Tyrone Burke, February 24, 2022
Photo credit: Lindsay Ralph and Ericsson

New Ericsson Chair in 5G Wireless Research at Carleton University Receives a $2-Million Investment in Developing 5G to its Full Potential

The Ericsson-Carleton University Partnership for Research and Leadership in 5G Wireless Networks has established the Ericsson Chair in 5G Wireless Research to explore solutions to the real-world application challenges of 5G.

5G is more than just an update to existing wireless networks. It is a new system being built from the ground up that will modernize applications in industries such as health care, agriculture, transportation, robotics and autonomous vehicles.

“Anything that requires information transmission will happen on 5G. Fiber optics will retreat into the background and 5G wireless will be what consumers actually interact with,” says Ioannis Lambadaris, the Ericsson Chair in 5G Wireless Research and Chancellor’s Professor in Carleton’s Department of Systems and Computer Engineering. “The new 5G infrastructure is seamlessly integrating into every aspect of life—from entertainment to emergency response to communications.”

Ioannis Lambadaris, Chancellor’s Professor in Carleton’s Department of Systems and Computer Engineering has been named the Ericsson Chair in 5G Wireless Research.

Once 5G is fully established, there will be billions of people who will use these networks on more than just their mobile phones. Connected 5G devices are expected to proliferate in the coming decade, and by 2030 there could be more than 25 billion of them. This will bring a demand for data that far exceeds anything experienced to-date, and even ultra-fast 5G networks will require enhancements to cope with the expected traffic levels.

“To satisfy all users, you will need to slice networks, almost in real time,” explains Lambadaris. “Different network slices will need to be configured in an adaptive fashion. How can this be done? That is one challenge we are trying to solve with our partners at Ericsson. We are not doing the bits and bytes—they know how to implement that much better than we do—but we will go into the concepts and algorithms to achieve that aim. By knowing this more abstract level of networking, we will come up with new ideas, proposals, and strategies on how to optimize the 5G network technologies.”

$2-Million Investment
As research chair, Lambadaris’ work will be informed by some of Ericsson’s pressing challenges. Among his current research projects are the development of mathematical techniques for indoor localization over 5G, drone control systems that allow beyond visual line of sight (BVLOS) operations over 5G, and an algorithm that reduces latency in drone control systems, enabling error-free operation of drone auto-stabilization systems.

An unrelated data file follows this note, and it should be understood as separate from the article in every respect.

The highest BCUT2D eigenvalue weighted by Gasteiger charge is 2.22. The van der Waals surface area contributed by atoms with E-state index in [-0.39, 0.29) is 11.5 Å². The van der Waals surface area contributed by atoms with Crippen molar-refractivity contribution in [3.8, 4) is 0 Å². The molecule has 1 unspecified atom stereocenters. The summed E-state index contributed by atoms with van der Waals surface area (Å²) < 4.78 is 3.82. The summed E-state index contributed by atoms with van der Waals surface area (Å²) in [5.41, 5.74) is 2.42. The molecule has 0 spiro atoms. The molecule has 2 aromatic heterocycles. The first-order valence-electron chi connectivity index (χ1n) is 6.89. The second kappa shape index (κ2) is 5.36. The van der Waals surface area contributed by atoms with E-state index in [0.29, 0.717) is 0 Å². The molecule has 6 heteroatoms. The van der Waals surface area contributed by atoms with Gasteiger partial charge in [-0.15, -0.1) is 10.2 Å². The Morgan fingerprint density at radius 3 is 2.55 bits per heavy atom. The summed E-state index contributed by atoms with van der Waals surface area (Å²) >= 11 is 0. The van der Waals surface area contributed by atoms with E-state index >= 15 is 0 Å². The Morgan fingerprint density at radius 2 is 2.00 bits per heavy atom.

Ericsson Canada established the chair with an investment of $1 million. That amount has been matched by Natural Science and Engineering Research Council of Canada’s (NSERC) Alliance Grant program for a total commitment of $2 million.

Industry Presence Key to Generating New Ideas and Training the Next Generation

Ericsson specialist in wireless network design and performance evaluation Aroosh Elahi (right) will work on these projects with Carleton’s Ioannis Lambadaris. Elahi has collaborated with Lambadaris on Ericsson projects since 2013.

For close to a decade, Lambadaris and Ericsson have worked together on a variety of research projects, and renewed their working relationship on a project-by-project basis. The new partnership brings long-term continuity, and for Lambadaris, that’s key.

Lambadaris completed his PhD at the University of Maryland’s College Park Systems Research Center (now known as the Institute for Systems Research), and has watched it grow from a partnership into a prestigious permanent institute. As a PhD student, he was funded by NASA, and he credits the presence of industry with helping students appreciate the complexity of high-tech work and the challenges that companies face.

“I would like to see a constant and growing presence of engineers from industry at Carleton University—for the university to have strong links with industry, and the necessary funding to generate new ideas and promote high tech,” he says.

“Most importantly, I want to see this partnership go forward into the future—to become bigger and grow. Ten or 15 years from now, I will be retired, but I want to see the research infrastructure here continue to build. We want to do research with practical applications. Working on these types of problems will help Carleton attract the best talent.”

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